By: Donald Dinnie, Norton Rose Fulbright
If you haven’t already dusted off the business interruption, liability and event cancellation policies you have underwritten, or placed for an insured, and checked for coronavirus coverage, now is the time to do so.
Exposure and benefits of both business interruption coverage (covering the insureds losses from an abrupt shutdown) and contingent business interruption coverage (for losses resulting from the closure of an insured supplier) usually require some form of physical loss or damage and liability under another section of the policy usually, for example, a fire section, buildings combined or office contents or other material damage insurance.
If the property remains habitable but the business is closed because of the fear of coronavirus, the physical loss requirement is not met. Where a person enters the property and physically contaminates it, then the physical damage requirement may be met. That is a factual enquiry and depends upon the definition and interpretation of what constitutes damage in the policy.
Policy wordings may also exclude damage arising from contamination, or more expressly pathogens, bacteria, viruses or disease-causing agents, or go a step further and exclude cases arising from epidemics or pandemics. These exclusions are commonly found in reinsurance contracts which will increase exposure.
The special and general conditions, exceptions and exclusions to the policy must be considered.
Extensions may have been provided under the business interruption section which do not require physical damage. That wording may provide cover where an outbreak occurs at, for example, hotel premises and employees and guests are then required to be quarantined and where guests having confirmed bookings, then cancel.
There are a variety of permutations in that regard. For instance, a guest or family member may become ill and be unable to travel.
Insurers providing such extensions will need to consider whether they can or should terminate such cover or amend their wordings. That will be dependent, among other things, on the period of insurance and policy terms permitting variation of the cover.
Policies may exclude claims arising from epidemic or pandemics or insurers may wish to add such an exclusion including a perceived threat or fear thereof. An endorsement may be required.
Liability exposure may arise in particular where companies face claims for allegedly failing to protect their staff from the coronavirus. Consideration needs to be given whether such claims would fall within COIDA or under any employers’ liability cover. The enquiry would be whether the exposure to the coronavirus is sufficiently work related. Normally, for example, you cannot claim workers compensation for catching a cold or flu at work. The situation would be different with emergency personnel including healthcare workers and the police services responding to an emergency. The factual difficulty will always be in proving causation and that there was a coronavirus exposure at work rather than elsewhere. If not COIDA claims, employer’s liability cover may be implicated. There is a liability exposure to claims by customers who are affected. Apparently such litigation is pending against a number of cruise lines for negligently failing to take precautions to prevent a coronavirus outbreak on their ships where passengers on a previous sailing disembarked with symptoms.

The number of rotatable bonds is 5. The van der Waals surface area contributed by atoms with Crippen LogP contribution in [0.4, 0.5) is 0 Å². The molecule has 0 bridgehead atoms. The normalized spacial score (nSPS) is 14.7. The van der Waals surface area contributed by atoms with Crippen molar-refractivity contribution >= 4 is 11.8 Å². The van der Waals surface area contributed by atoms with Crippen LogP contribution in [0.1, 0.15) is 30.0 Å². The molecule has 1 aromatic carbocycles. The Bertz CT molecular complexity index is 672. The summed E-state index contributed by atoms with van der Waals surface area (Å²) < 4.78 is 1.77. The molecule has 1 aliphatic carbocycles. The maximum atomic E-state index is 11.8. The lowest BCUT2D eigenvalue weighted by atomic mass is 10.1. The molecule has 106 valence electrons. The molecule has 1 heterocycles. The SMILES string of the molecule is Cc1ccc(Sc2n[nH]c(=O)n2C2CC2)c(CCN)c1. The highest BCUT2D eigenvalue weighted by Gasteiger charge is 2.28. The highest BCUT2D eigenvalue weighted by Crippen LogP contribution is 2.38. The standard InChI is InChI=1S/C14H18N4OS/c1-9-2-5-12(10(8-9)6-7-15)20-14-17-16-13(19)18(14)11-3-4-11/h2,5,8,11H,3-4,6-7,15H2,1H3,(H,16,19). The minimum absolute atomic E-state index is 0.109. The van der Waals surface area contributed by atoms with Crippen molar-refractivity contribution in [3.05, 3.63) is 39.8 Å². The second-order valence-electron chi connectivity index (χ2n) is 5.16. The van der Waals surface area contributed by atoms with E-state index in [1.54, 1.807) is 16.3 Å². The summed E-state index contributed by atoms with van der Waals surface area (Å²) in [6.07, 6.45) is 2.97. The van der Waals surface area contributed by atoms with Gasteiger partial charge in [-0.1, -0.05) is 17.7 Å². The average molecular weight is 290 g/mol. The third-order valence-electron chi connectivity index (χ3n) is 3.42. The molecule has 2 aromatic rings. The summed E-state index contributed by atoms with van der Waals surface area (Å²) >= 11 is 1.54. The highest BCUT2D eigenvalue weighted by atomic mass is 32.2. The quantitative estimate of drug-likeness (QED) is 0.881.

All insureds should consider and implement protocols to minimise harm. Failure to take reasonable steps in that regard may result in liability. That may include liability exposure for directors and officers and in turn, exposure under their D&O liability insurance.
Consideration needs to be given to whether any existing exclusions provide or limit the coverage including limitations regarding contamination or whether a more specific exclusion is necessary.
Event cancellation claims may be limited to listed risk events. There is unlikely to be a claim where there is cancellation merely because of a fear of the coronavirus in the community (subject to any generous extension). There must usually be a legal or physical impossibility to holding an event. A legal ban on gatherings over 100 persons may trigger coverage.
There would of course be a duty on the insured to mitigate losses by making good faith attempts to reschedule the event to another date before permanently cancelling the event.
And finally, insurers should check their reinsurance contracts in respect of all these risks. There may be an exposure gap which needs to be dealt with urgently.